Column: Heat prevailing over injuries and doubters to challenge Lakers on NBA title climb
The Miami Heat are the little engine that could, the NBA’s version of the valiant train engine whose perseverance powered its seemingly impossible climb over a forbidding hill in the charming children’s storybook.
The Heat thought they could beat the Lakers, despite being at a disadvantage in height, rebounding, and star power. The Heat believed they could beat the Lakers, even after losing starters Bam Adebayo and Goran Dragic to injuries after Game 1 of the NBA Finals. A blowout loss in the opener and a failed charge late in Game 2 didn’t dent their optimism that they could prevail.
“We just couldn’t get over the hill, get over that hump, and crank into that game,” Miami reserve Kelly Olynyk said of his team’s Game 2 defeat. “But we felt we were right there for the majority of that game. So we knew that we could have success on both ends of the floor. We just had to come out and execute.”
Finally, in Game 3, the Heat did get over that hill. Hope turned into reality in their 115-104 victory on Sunday, and a series that was shaping up to be a waltz for the Lakers suddenly became a lot more interesting as both teams recover and regroup for Game 4 on Tuesday.
The ending of Game 3 could be best described in three words that one never dreamed could be written about the likely future NBA champions. The Lakers quit.
“We believe in ourselves. We’re here for a reason,” said Olynyk, who couldn’t crack Miami’s rotation in two of its last three games against Boston in the Eastern Conference finals but came off the bench to contribute 24 points on Friday and 17 on Sunday. “We’re down a couple guys, but we have some other guys who are getting ready to step up and play their part.”
Jimmy Butler did the majority of the heavy lifting on Sunday, delivering an astonishing 40-point, 11-rebound, 13-assist triple-double performance. “We rode him out. He led the entire game. We was just on his back,” forward Jae Crowder said. “He was making plays for himself, he made plays for others, and he got us a win tonight.”
The Heat had needed a motivational speech from teammate Udonis Haslem to get fired up during the third quarter of Game 2. Butler’s play served that purpose for them on Sunday.
Highlights from the Lakers’ loss to the Miami Heat in Game 3 of the NBA Finals on Sunday.
“He did everything for us, both sides of the ball. Just talk about accepting the challenge, rising to the occasion,” guard Duncan Robinson said. “His leadership is really special. He’s only yelling at us if we’re not where we should be or if we’re not shooting. He’s constantly encouraging and breathing life into people, and it’s just great to have that type of guy as your leader.”
Butler had strong support at both ends of the floor, and Heat coach Erik Spoelstra came up with a smart defensive game plan to diminish Anthony Davis’ impact. Switching away from a zone defense helped get Davis in early foul trouble — he was limited to 15 points and five rebounds, a significant dropoff from his 32-point, 14-rebound effort in Game 2.
“We just tried to set a tone and be physical with him,” Crowder said. “His rebounding and stuff came with our zone defense, so we tried to man-up as much as possible in this game and get a body on him. … I feel our man-to-man defense was able to sustain him a little bit, hold him to what we wanted to on the boards.”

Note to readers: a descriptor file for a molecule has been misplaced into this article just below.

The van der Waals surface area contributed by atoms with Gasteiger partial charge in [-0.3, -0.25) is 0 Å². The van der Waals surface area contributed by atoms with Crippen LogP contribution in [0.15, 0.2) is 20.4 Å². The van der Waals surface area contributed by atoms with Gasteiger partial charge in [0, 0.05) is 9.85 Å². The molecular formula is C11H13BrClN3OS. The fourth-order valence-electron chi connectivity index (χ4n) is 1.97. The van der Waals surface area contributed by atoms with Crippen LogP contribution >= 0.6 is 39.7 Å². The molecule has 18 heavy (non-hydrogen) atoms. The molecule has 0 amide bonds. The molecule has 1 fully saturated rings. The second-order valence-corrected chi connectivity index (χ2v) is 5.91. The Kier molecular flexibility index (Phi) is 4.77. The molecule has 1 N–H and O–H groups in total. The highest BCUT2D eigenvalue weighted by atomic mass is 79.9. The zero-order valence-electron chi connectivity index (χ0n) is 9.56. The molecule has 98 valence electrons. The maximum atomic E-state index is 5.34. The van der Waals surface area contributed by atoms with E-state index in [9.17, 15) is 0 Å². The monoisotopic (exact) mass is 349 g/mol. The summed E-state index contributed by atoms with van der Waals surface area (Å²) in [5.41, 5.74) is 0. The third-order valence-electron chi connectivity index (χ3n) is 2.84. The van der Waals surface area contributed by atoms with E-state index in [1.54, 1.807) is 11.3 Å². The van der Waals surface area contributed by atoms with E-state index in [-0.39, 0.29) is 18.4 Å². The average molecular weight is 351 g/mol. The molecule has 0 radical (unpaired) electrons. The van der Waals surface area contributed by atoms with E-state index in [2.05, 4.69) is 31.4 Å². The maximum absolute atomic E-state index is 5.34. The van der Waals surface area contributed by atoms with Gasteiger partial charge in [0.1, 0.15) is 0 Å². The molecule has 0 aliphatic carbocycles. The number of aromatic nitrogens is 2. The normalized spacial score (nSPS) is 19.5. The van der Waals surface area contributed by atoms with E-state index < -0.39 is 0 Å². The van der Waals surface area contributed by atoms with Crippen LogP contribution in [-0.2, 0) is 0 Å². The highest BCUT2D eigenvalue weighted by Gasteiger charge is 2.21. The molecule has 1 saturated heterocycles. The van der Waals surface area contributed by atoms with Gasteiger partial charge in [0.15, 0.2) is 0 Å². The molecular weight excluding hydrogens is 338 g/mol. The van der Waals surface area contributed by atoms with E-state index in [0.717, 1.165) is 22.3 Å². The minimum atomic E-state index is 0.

Jimmy Butler had a 40-point triple-double to lead the Miami Heat to a 115-104 win in Game 3 of the NBA Finals to cut the Lakers’ lead in the series to 2-1.
The Lakers should be concerned, too, that Miami outscored them in all four quarters on Sunday and has outscored or been even with them in six straight consecutive quarters over the last two games. Butler’s fingerprints were all over that on Sunday, but Olynyk, Tyler Herro (17 points) and Robinson (13 points) played their part in a 51.2% shooting performance for Miami.
Extending the series will give Adebayo (neck injury) and Dragic (torn plantar fascia) more time to heal. Adebayo warmed up before Sunday’s game and was listed among the active players but didn’t play. “We’ve been having players step up for us this whole playoff push, so it’s no different now that two of our main guys are out,” Crowder said. “Our spirits were high. We didn’t feel sorry for ourselves. I said that [Sunday] morning, we’re not going to feel sorry for ourselves. We made it this far, and we’re going to continue to depend on one another and trust each other and trust the process of just coming out and competing and giving our best each and every night.”
They channeled their hope and belief into a win that carried them over that steep hill, but they’ve got more mountains to climb. They’ll face those obstacles with the same optimism that carried them this far as the No. 5 seed in the East, and they’ll also bring a healthy dose of the aggressiveness that gave the Lakers problems on Sunday. If the Lakers are going to be champions, they will feel the Heat every step the rest of the way.
“Game 1 and 2 we felt like they punked us a little bit. They were being a lot more physical than we were, and that’s just not how we play basketball as an organization,” Herro said. On Sunday “we wanted to come out with a lot more energy and focus and make it fearless at both ends of the floor. We did a good job of that, but it’s not going to be enough to win the series.
“The next game, we’re going to have to bring more energy, more focus, and just keep continuing to get better.”
They think they can. It’s up to the Lakers to prove otherwise.
Elliott reported from Los Angeles.
All things Lakers, all the time.
Get all the Lakers news you need in Dan Woike's weekly newsletter.
You may occasionally receive promotional content from the Los Angeles Times.